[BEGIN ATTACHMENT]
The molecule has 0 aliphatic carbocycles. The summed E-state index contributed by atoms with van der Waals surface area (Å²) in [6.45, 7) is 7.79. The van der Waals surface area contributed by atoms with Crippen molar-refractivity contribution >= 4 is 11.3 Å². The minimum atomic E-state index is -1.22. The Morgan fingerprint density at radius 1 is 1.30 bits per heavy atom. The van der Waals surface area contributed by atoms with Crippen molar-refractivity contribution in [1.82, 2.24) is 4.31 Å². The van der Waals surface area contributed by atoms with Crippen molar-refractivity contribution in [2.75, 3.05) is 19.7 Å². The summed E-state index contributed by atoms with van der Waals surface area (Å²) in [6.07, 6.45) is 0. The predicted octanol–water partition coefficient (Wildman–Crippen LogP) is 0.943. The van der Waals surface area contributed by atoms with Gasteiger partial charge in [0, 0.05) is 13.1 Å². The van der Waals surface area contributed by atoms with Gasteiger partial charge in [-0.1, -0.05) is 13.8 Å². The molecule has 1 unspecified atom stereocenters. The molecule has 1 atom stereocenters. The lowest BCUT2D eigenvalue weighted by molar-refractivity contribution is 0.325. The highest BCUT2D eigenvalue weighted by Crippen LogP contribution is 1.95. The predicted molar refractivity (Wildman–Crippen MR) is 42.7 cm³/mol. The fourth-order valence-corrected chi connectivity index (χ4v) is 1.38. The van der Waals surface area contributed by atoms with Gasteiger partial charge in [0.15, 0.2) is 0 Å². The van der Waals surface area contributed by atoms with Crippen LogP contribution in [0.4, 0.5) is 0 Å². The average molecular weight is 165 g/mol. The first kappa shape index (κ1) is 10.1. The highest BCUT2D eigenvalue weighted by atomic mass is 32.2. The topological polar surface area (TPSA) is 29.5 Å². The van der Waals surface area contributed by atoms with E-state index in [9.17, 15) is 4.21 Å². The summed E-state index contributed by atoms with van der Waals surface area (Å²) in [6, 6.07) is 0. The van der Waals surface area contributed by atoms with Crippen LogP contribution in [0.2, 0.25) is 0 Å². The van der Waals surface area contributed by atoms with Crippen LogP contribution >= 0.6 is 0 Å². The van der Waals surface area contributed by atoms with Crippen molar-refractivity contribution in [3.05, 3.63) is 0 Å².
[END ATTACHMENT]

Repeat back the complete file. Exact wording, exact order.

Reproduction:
The molecule has 0 aliphatic carbocycles. The summed E-state index contributed by atoms with van der Waals surface area (Å²) in [6.45, 7) is 7.79. The van der Waals surface area contributed by atoms with Crippen molar-refractivity contribution >= 4 is 11.3 Å². The minimum atomic E-state index is -1.22. The Morgan fingerprint density at radius 1 is 1.30 bits per heavy atom. The van der Waals surface area contributed by atoms with Crippen molar-refractivity contribution in [1.82, 2.24) is 4.31 Å². The van der Waals surface area contributed by atoms with Crippen molar-refractivity contribution in [2.75, 3.05) is 19.7 Å². The summed E-state index contributed by atoms with van der Waals surface area (Å²) in [6.07, 6.45) is 0. The predicted octanol–water partition coefficient (Wildman–Crippen LogP) is 0.943. The van der Waals surface area contributed by atoms with Gasteiger partial charge in [0, 0.05) is 13.1 Å². The van der Waals surface area contributed by atoms with Gasteiger partial charge in [-0.1, -0.05) is 13.8 Å². The molecule has 1 unspecified atom stereocenters. The molecule has 1 atom stereocenters. The lowest BCUT2D eigenvalue weighted by molar-refractivity contribution is 0.325. The highest BCUT2D eigenvalue weighted by Crippen LogP contribution is 1.95. The predicted molar refractivity (Wildman–Crippen MR) is 42.7 cm³/mol. The fourth-order valence-corrected chi connectivity index (χ4v) is 1.38. The van der Waals surface area contributed by atoms with Gasteiger partial charge in [0.15, 0.2) is 0 Å². The van der Waals surface area contributed by atoms with Crippen LogP contribution in [0.4, 0.5) is 0 Å². The average molecular weight is 165 g/mol. The first kappa shape index (κ1) is 10.1. The highest BCUT2D eigenvalue weighted by atomic mass is 32.2. The topological polar surface area (TPSA) is 29.5 Å². The van der Waals surface area contributed by atoms with E-state index in [9.17, 15) is 4.21 Å². The summed E-state index contributed by atoms with van der Waals surface area (Å²) in [6, 6.07) is 0. The van der Waals surface area contributed by atoms with Crippen LogP contribution in [0.2, 0.25) is 0 Å². The van der Waals surface area contributed by atoms with Crippen LogP contribution >= 0.6 is 0 Å². The van der Waals surface area contributed by atoms with Crippen molar-refractivity contribution in [3.05, 3.63) is 0 Å².